I’ll keep everyone updated if/when I hear anything.


  • Glenn Kelman

    Mark, thanks for the update. We really appreciate all of your efforts. Regards, Glenn

  • Mark

    This is a response to a colleague of mine; from the Assistant Director, Legislative and Political Affairs, for the IAR:

    “Thank you for your recent inquiry. At the Public Policy meetings held in Bloomington in late January, the IAR took official action to OPPOSE HB 4313. As you are well aware, the General Assembly has not been in session in recent weeks due to today’s Primary and so no action has occurred on this, or any other legislation. In fact, HB 4313 is still in the House Rules Committee. Under the rules of the House, the Rules Committee determines if the bill will advance at all in this legislative session. The Rules Committee can either hold the bill or assign it to a substantive Committee where it will require a hearing- I can assure you that the IAR will actively work against the bill. Also we will keep you apprised of any action on this or other bills of interest in the IAR legislative newsletter, Quorum Call – Week in Review, that is e-mailed each Friday that the General Assembly is in session.

    My colleague, Greg St. Aubin, has worked more extensively on the issue and should you have specific questions I would direct them to his attention (

    Again, thank you for taking the time to express your concern with this important legislation.”

    While I have doubts about the veracity of the statement that the IAR opposes the bill, I’ll withold judgment until we get more information (although, wouldn’t that be a pleasant surprise?).

    More to come(?)…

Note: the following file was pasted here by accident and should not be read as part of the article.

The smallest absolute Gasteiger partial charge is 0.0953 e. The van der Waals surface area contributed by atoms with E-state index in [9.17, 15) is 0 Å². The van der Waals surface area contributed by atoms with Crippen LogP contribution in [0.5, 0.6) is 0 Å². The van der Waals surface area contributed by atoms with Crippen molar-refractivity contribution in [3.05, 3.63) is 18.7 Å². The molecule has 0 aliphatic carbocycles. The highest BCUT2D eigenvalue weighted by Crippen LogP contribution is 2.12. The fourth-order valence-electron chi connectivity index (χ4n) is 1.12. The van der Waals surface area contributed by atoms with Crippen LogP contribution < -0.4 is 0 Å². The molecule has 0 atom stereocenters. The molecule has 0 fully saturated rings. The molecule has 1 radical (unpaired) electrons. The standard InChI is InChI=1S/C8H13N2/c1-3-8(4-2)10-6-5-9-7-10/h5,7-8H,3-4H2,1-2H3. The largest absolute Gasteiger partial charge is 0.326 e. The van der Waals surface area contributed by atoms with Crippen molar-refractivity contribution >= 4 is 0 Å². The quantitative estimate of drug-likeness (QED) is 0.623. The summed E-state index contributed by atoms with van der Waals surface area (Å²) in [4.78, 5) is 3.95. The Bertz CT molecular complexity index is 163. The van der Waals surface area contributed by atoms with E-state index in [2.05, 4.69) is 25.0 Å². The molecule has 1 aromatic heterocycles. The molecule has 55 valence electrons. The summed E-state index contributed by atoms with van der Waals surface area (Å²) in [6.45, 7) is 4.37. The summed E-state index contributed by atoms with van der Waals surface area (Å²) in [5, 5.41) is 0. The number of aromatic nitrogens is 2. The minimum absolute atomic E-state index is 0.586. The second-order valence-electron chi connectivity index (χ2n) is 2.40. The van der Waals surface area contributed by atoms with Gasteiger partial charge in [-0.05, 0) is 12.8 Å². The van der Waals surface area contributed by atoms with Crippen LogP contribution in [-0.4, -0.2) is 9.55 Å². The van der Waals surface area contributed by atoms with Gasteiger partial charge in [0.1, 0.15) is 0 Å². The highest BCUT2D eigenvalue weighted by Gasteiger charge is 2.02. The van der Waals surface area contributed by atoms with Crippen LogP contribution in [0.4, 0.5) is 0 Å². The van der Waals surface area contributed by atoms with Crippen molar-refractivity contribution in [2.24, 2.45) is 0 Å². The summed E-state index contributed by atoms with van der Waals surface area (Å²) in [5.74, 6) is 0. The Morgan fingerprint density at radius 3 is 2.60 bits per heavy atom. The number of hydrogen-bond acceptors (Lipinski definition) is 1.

• Glenn Kelman

    It seems to me that we should take the statement at face-value. If the Illinois Realtors oppose the bill, it seems unlikely to pass. Thanks for the update Mark. This is great!

  • Mark Reitman

    For those interested, here’s an update on HB4313:

    It was assigned to Judiciary I Civil Law Committee, on Wednesday. There is a hearing scheduled for next Thursday, the 24th, on the Bill.

    Besides the IAR’s stated opposition, the Department of Justice has voiced its own strong opposition, as have multiple consumer groups, including the AHGA and CFA…

  • Mark Reitman

    Re: Above – Oops! The 21st. This spring fever must be getting to me. After all, it is up into the 20′s here.

  • Mark Reitman

    I have a little more insight from the IAR’s weekly newsletter on government issues.

    With regard to the question of the rationale and how this anti-rebate legislation can conceivably be in the public’s best interest, it isn’t. In fact, neiher the initiators (the “Homeowners Club of America”), nor the sponsors, even pretend that the public’s interest would be served. The legislation, according to the HCA’s own written material, is aimed at “west coast brokers attempting to change Illinois commission structures”. This ‘rationale’ was repeated to me by Rep. Molaro’s office. One of the other sponsors gave me a different lame argument, while acknowledging that the consumers’ rights were akin to the “baby being thrown out with the bath water”. But tough, um, cookies, anyway. All in the name of Commission Protectionism.

    I do, though, find ironic humor in an initiative put forth by the “HOMEOWNERS” Club which is clearly AGAINST HOMEOWNERS (and potential homeowners), in favor of its member/agents (

    On the bright side, the IAR has officially adopted a motion to oppose the Bill. Among the concerns it has expressed are:

    “1) The bill seeks to prohibit a legitimate marketing tool that REALTORS may wish to use as part of their business plan;
    2) The bill places REALTORS at a competitive disadvantage versus other marketers of homes who would be able to offer cash rebates or incentives, such as homebuilders;